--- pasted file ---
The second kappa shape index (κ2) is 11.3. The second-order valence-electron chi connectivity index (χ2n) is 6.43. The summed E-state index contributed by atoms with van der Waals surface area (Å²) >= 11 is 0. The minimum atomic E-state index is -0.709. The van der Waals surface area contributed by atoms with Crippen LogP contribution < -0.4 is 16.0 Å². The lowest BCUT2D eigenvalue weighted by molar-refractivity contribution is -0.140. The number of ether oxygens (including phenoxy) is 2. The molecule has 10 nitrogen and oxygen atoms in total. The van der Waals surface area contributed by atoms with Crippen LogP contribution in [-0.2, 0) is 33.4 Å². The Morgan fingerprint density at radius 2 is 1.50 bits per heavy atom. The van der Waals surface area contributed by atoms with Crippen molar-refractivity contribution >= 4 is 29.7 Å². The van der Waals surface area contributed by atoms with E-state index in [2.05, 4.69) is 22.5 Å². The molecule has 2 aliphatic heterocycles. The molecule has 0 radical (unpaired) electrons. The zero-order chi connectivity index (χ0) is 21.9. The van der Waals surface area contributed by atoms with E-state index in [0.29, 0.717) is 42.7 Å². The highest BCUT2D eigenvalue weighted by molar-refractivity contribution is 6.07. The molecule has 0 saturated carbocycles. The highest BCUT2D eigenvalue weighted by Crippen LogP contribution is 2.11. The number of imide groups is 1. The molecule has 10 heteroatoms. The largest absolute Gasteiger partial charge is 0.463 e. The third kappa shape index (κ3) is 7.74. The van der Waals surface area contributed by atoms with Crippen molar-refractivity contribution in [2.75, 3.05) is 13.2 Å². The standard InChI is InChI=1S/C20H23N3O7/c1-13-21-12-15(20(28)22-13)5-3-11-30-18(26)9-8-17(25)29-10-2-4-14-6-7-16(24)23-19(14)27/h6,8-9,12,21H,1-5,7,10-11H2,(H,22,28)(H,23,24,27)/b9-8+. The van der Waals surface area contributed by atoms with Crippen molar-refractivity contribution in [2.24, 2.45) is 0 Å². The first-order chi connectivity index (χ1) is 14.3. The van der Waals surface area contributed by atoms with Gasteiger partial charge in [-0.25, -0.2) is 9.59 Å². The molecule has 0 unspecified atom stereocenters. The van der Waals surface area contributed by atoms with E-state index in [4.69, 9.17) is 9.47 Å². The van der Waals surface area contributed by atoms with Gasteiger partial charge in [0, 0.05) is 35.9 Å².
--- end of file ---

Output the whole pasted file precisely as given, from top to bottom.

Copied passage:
The second kappa shape index (κ2) is 11.3. The second-order valence-electron chi connectivity index (χ2n) is 6.43. The summed E-state index contributed by atoms with van der Waals surface area (Å²) >= 11 is 0. The minimum atomic E-state index is -0.709. The van der Waals surface area contributed by atoms with Crippen LogP contribution < -0.4 is 16.0 Å². The lowest BCUT2D eigenvalue weighted by molar-refractivity contribution is -0.140. The number of ether oxygens (including phenoxy) is 2. The molecule has 10 nitrogen and oxygen atoms in total. The van der Waals surface area contributed by atoms with Crippen LogP contribution in [-0.2, 0) is 33.4 Å². The Morgan fingerprint density at radius 2 is 1.50 bits per heavy atom. The van der Waals surface area contributed by atoms with Crippen molar-refractivity contribution >= 4 is 29.7 Å². The van der Waals surface area contributed by atoms with E-state index in [2.05, 4.69) is 22.5 Å². The molecule has 2 aliphatic heterocycles. The molecule has 0 radical (unpaired) electrons. The zero-order chi connectivity index (χ0) is 21.9. The van der Waals surface area contributed by atoms with E-state index in [0.29, 0.717) is 42.7 Å². The highest BCUT2D eigenvalue weighted by molar-refractivity contribution is 6.07. The molecule has 0 saturated carbocycles. The highest BCUT2D eigenvalue weighted by Crippen LogP contribution is 2.11. The number of imide groups is 1. The molecule has 10 heteroatoms. The largest absolute Gasteiger partial charge is 0.463 e. The third kappa shape index (κ3) is 7.74. The van der Waals surface area contributed by atoms with Crippen molar-refractivity contribution in [2.75, 3.05) is 13.2 Å². The standard InChI is InChI=1S/C20H23N3O7/c1-13-21-12-15(20(28)22-13)5-3-11-30-18(26)9-8-17(25)29-10-2-4-14-6-7-16(24)23-19(14)27/h6,8-9,12,21H,1-5,7,10-11H2,(H,22,28)(H,23,24,27)/b9-8+. The van der Waals surface area contributed by atoms with Crippen molar-refractivity contribution in [2.24, 2.45) is 0 Å². The first-order chi connectivity index (χ1) is 14.3. The van der Waals surface area contributed by atoms with Gasteiger partial charge in [-0.25, -0.2) is 9.59 Å². The molecule has 0 unspecified atom stereocenters. The van der Waals surface area contributed by atoms with E-state index in [4.69, 9.17) is 9.47 Å². The van der Waals surface area contributed by atoms with Gasteiger partial charge in [0, 0.05) is 35.9 Å².